If you don’t have time to listen, here’s the short version: Muslim family moves to suburbia. Sept. 11 happens. Neighbors view them suspiciously even though they had been in the community for a while. On the 1 year anniversary, the school DISTRICT distributes a book “explaining” why 9/11 happened. In it, it says that Muslims brought down the towers, Muslims hate Christians and want to kill anyone who is not Christian. The fourth grade daughter of the family is brought to tears by children, who were previously her friend, tormenting her about being a Muslim. At Christmas that same year, the teacher has her students reading books about Jesus and the meaning of Christmas. She tells the students that candy canes stand for Jesus, and the red represents his blood, and that if you don’t believe in Jesus you’re going to hell. FOURTH GRADERS! I don’t care who you are, you don’t tell fourth graders in a PUBLIC SCHOOL that they’re going to hell.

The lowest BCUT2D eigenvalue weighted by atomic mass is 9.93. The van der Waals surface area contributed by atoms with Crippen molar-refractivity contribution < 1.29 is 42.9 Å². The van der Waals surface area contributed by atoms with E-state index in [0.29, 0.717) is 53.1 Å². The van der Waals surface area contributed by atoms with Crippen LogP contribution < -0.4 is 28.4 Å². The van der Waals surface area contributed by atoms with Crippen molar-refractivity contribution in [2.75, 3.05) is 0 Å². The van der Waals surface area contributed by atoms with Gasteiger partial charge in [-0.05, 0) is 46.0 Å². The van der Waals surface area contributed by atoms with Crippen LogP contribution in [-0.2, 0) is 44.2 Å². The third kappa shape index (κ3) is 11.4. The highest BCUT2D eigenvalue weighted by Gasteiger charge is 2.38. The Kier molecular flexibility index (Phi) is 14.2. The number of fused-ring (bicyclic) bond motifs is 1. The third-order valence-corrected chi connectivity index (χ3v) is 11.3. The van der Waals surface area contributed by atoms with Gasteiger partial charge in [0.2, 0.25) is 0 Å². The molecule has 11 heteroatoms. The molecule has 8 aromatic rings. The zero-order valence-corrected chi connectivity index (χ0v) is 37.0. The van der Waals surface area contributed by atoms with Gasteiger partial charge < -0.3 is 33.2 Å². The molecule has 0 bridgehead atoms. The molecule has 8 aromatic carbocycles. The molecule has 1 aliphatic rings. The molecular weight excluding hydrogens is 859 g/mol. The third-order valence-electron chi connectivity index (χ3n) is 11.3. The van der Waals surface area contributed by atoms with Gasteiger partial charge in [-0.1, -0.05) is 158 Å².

I’m not saying that teachers shouldn’t talk to students about religion. That is NOT the point of this post. I’m saying that teachers should take the opportunity to EDUCATE students about religion.

I taught 6th grade Social Studies when I first started teaching. Part of the curriculum was discussion of the major religions – Christianity, Judaism, Muslim, Buddhism. I taught in a school that was 98% Hispanic, which means that most of the students were Catholic. Many of these students didn’t even know that Catholicism was a branch of Christianity, let alone that there were people in the world who believed in something other than God and Jesus. But we discussed the religions, and how, even though there are differences, the big 3 – Christianity, Judaism, and Muslim, ALL basically believed in the same God, the God of Abraham.